The Portland Trail Blazers have started the 2022-23 season on a roll winning three straight games after coming from behind to beat the Los Angeles Lakers 106-104 on Sunday afternoon. If you haven’t heard, Blazers forward Jerami Grant scored the game-winning layup with three seconds left on the clock.
At the buzzer, you also saw LeBron James try and make a game-winning shot against Damian Lillard from 18 feet out. Russell Westbrook may have missed a shot early in the clock on the previous possession which you may have noticed if you were paying attention. After all that, you might assume you know what sets these two squads apart. One of them finished strong by making shots, while the other didn’t.
Certainly, but that’s not the complete picture.
In spite of Grant’s successful layup Portland’s final play revealed something about the current state of the team’s efficiency. You should emphasize the fact that he was the one taking it.
They were giving Lillard too much room to work with, but the Lakers were overplaying him. That could have been a contributing factor. Only nine seconds prior, Dame had finished frosting the cookies. draining a step-back three-pointer to keep Portland in the game. Los Angeles was not about to let Dame Time score a second victory.
The fact that Grant was mentioned doesn’t make him indispensable. On the final play of the previous game, Anfernee Simons put Portland’s victory over the Phoenix Suns in his hands with a soaring hook shot over Mikal Bridges.
On the crucial bucket, Lillard was the first player considered. Simons was probably the second choice. Grant, though, was given the ball and converted, making him the third-best option, but he was still trusted and invested in the game.
That’s been the mentality for Portland this season more so than the ball going in the net.
In the second half, Justice Winslow of all people was starting and finishing offensive plays. You would have given up on the Blazers before the season even started if THAT was on your Bingo card.
You’ll also see Nassir Little and Josh Hart leading fast breaks, with Nassir Little cutting into the paint to take isolated jump shots.
Currently, the Blazers’ successes are inevitable. It’s not because they’re exceptionally talented or skilled. They are, in fact, making numerous errors. However, they are sharing the rock and allowing each other to use it to their advantage. As a result, positive outcomes are becoming more common.
Ignore LeBron’s and Westbrook’s most recent attempts as a measuring stick for Portland and Los Angeles’ respective strategies. In other words, those are the most obvious candidates. Instead, press back and navigate to the 1:01 mark of the fourth frame.
In a 3–0 game, L.A. had possession of the ball. If they had just made one more basket, they would have won easily.
James and Anthony Davis ran action up near the top of the three-point arc on this play. James was in possession of the ball when Grant tackled him. He remained outside the arc and headed toward the court’s right side. And Davis went right, too, crossing in front of James. Davis’s defender, 6’5″ Josh Hart, was a formidable opponent.
Both of the Lakers’ biggest stars exchanged glances as they weighed their options. The signals James sent were unmistakable. The shooter was lining up his shot. Davis gave in and moved to the right-hand coffin corner, which was on the same side of the court as the ball but farthest from the basket.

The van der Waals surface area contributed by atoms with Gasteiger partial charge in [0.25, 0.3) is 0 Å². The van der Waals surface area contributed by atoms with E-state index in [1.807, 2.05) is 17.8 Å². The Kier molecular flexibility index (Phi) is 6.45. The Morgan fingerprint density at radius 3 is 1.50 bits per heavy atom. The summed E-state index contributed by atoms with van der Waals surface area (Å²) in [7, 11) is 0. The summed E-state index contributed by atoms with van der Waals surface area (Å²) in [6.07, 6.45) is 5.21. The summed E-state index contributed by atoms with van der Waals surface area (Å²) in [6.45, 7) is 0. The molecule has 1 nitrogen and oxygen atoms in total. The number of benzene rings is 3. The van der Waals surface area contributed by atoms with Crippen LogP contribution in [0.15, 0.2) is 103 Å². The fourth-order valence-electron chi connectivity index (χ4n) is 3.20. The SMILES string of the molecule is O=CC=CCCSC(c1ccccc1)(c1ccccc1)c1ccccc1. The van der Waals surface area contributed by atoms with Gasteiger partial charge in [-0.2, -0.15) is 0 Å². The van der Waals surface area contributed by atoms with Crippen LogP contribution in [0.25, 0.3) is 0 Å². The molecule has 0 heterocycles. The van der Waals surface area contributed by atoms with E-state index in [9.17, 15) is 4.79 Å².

Perhaps Davis was just being a nice teammate by making way for James. If that’s the case, James didn’t put the present to good use. He sidestepped into a floater with 50 seconds left, but it was nowhere near the net. Grant’s feelings for him had not diminished. It wasn’t just a stunt in isolation; it was the absolute worst strategy.
However, James was not as kind to Davis as Davis was to him. LeBron was staring down one of the 76 greatest players in NBA history, a teammate whose skills and accolades were unmatched by anybody else on the court save for maybe Lillard. Where has he taken him, exactly?
Everything would have been different for the Lakers if James had signaled to Davis to post up the much smaller Hart. Without Grant on the court, Davis would have been up against Hart one-on-one with Hart’s back to the hoop.
If Grant had gone to help Hart, Davis would have had a perfect chance to inbound the ball to LeBron for the same three-pointer he ended up taking, only without the sidestep and with no defender in sight. Regardless of the result, the Lakers’ advantage in the last minute of regulation would have been reduced with the passage of more time.
Davis was cornered and outmatched by a faster opponent. For this reason, he was unable to make a clean base cut. A three-pointer would be Davis’ lone hope if LeBron drove the lane and Hart shifted to help.
The Lakers didn’t put the Trail Blazers in an almost impossible predicament; instead, they made defense laughably easy, with the exception that stopping LeBron is never easy. However, no matter what he accomplishes, that asterisk will still be there. He didn’t improve it in any way. He effectively rendered his All-NBA buddy a useless hulk.
That’s the present-day contrast between Portland and Los Angeles. Jerami Grant and Anfernee Simons are the Blazers’ go-to guys at the end of games with Justice Winslow, Josh Hart and Nassir Little also contributing significantly. Anthony Davis is a huge asset for the Lakers, but they can’t seem to use him when it really matters.
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